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Updated: March 28, 2011 15:30 IST

Berlusconi attends Milan courthouse in tax case

AP
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Italian Prime Minister Silvio Berlusconi. File photo: AP.
Italian Prime Minister Silvio Berlusconi. File photo: AP.

The Italian leader has a history of legal woes but has rarely showed up in court. He has always denied wrongdoing and denounced what he says are left—leaning magistrates intent on hurting him politically.

Italian Premier Silvio Berlusconi made a rare appearance at a court hearing in Milan on Monday, and went on television to say that a tax fraud case against him is ridiculous.

Mr. Berlusconi waved to a crowd of reporters and supporters from inside a black sedan as he entered the courthouse for the closed—door hearing. Prosecutors allege fraud in the sale of film rights by his Mediaset company.

The Italian leader has a history of legal woes but has rarely showed up in court. He has always denied wrongdoing and denounced what he says are left—leaning magistrates intent on hurting him politically.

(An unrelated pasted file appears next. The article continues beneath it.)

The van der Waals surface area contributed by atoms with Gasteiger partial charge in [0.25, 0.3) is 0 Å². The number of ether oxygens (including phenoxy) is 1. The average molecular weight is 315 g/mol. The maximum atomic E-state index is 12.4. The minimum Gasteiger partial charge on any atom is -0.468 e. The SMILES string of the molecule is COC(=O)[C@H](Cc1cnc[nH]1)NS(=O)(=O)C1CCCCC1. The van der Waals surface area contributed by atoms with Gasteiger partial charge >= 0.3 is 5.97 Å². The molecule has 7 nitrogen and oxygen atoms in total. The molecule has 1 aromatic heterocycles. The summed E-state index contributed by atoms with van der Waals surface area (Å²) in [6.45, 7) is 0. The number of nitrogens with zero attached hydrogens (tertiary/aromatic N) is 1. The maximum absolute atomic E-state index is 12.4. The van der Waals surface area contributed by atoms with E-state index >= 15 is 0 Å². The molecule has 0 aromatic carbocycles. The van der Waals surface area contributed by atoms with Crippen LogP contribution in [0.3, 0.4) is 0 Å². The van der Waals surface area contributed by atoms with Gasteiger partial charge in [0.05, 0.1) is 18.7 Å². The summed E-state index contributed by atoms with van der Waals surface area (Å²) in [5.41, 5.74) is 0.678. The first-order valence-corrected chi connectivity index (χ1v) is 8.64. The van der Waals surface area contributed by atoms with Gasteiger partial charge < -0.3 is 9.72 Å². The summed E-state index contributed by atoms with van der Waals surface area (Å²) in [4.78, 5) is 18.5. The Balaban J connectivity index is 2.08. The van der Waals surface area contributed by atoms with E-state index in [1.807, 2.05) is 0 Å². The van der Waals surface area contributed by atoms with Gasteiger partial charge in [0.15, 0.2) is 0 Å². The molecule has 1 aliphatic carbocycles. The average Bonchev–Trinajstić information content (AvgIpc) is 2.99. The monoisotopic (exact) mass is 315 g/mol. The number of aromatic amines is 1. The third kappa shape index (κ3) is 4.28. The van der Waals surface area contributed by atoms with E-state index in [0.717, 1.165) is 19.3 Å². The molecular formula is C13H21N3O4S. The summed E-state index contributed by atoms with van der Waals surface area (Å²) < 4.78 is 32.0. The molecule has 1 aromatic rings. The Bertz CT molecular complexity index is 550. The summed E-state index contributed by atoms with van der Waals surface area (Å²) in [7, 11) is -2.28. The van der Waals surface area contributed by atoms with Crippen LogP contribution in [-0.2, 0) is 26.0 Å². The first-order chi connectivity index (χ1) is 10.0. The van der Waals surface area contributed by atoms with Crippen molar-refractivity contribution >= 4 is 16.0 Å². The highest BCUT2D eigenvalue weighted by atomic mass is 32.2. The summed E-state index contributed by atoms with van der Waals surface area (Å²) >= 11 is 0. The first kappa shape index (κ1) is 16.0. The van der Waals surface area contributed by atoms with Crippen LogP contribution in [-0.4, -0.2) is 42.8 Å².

“The prosecutors have shown that they want to persecute me and they don’t stop even in the face of facts and of ridiculousness,” he said on Monday in comments to a TV show on one of Mediaset’s channels.

Mr. Berlusconi said that the prosecutors see him as an “ideological and political enemy” and as “the obstacle preventing the left from gaining power.”

“Unfortunately communism in Italy never surrendered and never changed,” Mr. Berlusconi said.

The courthouse was under tight security, with about 100 police and Carabinieri in riot gear on patrol.

A group of about 100 members of Berlusconi’s party and other supporters gathered outside the tribunal to cheer him on.

“It’s been since 1994 that the magistrates have been acting against the premier with innumerable trials,” said Alessandro Vigentini, a 20—year—old law student who is a member of Berlusconi’s party’s youth wing. “The premier has never been convicted. This needs to be understood.”

Mr. Berlusconi has either been acquitted or seen the statute of limitation against him expire.

The case is one of four currently involving Mr. Berlusconi. Earlier this year, Italy’s Constitutional Court watered down a law introduced by his government that shielded him from prosecution.

Contrary to the past, Mr. Berlusconi plans to attend hearings, barring engagements stemming from his official duty, his lawyers have said.

A trial on allegations he had sex with an underage prostitute opens next month.

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